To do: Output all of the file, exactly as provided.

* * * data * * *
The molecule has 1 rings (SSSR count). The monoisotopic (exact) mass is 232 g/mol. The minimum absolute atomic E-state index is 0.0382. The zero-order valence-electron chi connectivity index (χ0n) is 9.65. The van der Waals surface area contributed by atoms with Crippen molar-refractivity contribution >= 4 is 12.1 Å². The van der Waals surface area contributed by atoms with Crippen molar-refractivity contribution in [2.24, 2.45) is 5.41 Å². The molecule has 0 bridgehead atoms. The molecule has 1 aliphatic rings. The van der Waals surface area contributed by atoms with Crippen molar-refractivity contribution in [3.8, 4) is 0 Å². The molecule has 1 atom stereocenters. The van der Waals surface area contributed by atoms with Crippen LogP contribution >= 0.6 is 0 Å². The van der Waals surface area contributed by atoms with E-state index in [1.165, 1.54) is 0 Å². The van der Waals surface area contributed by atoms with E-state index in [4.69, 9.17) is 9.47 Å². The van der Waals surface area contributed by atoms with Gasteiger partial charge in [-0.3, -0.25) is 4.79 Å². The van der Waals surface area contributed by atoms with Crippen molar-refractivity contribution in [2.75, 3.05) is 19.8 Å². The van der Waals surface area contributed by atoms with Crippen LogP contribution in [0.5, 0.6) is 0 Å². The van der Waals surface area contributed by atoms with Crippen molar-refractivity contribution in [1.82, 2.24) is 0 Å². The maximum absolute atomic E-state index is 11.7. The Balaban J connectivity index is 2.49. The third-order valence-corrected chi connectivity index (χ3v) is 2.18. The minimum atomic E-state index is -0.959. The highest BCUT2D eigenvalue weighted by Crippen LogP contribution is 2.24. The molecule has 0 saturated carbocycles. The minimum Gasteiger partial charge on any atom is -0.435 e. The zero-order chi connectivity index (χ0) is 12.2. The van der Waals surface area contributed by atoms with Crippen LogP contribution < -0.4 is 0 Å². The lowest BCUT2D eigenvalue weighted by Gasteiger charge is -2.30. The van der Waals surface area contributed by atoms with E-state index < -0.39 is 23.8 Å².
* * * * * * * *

The molecule has 1 rings (SSSR count). The monoisotopic (exact) mass is 232 g/mol. The minimum absolute atomic E-state index is 0.0382. The zero-order valence-electron chi connectivity index (χ0n) is 9.65. The van der Waals surface area contributed by atoms with Crippen molar-refractivity contribution >= 4 is 12.1 Å². The van der Waals surface area contributed by atoms with Crippen molar-refractivity contribution in [2.24, 2.45) is 5.41 Å². The molecule has 0 bridgehead atoms. The molecule has 1 aliphatic rings. The van der Waals surface area contributed by atoms with Crippen molar-refractivity contribution in [3.8, 4) is 0 Å². The molecule has 1 atom stereocenters. The van der Waals surface area contributed by atoms with Crippen LogP contribution >= 0.6 is 0 Å². The van der Waals surface area contributed by atoms with E-state index in [1.165, 1.54) is 0 Å². The van der Waals surface area contributed by atoms with E-state index in [4.69, 9.17) is 9.47 Å². The van der Waals surface area contributed by atoms with Gasteiger partial charge in [-0.3, -0.25) is 4.79 Å². The van der Waals surface area contributed by atoms with Crippen molar-refractivity contribution in [2.75, 3.05) is 19.8 Å². The van der Waals surface area contributed by atoms with Crippen LogP contribution in [0.5, 0.6) is 0 Å². The van der Waals surface area contributed by atoms with Crippen molar-refractivity contribution in [1.82, 2.24) is 0 Å². The maximum absolute atomic E-state index is 11.7. The Balaban J connectivity index is 2.49. The third-order valence-corrected chi connectivity index (χ3v) is 2.18. The minimum atomic E-state index is -0.959. The highest BCUT2D eigenvalue weighted by Crippen LogP contribution is 2.24. The molecule has 0 saturated carbocycles. The minimum Gasteiger partial charge on any atom is -0.435 e. The zero-order chi connectivity index (χ0) is 12.2. The van der Waals surface area contributed by atoms with Crippen LogP contribution < -0.4 is 0 Å². The lowest BCUT2D eigenvalue weighted by Gasteiger charge is -2.30. The van der Waals surface area contributed by atoms with E-state index < -0.39 is 23.8 Å².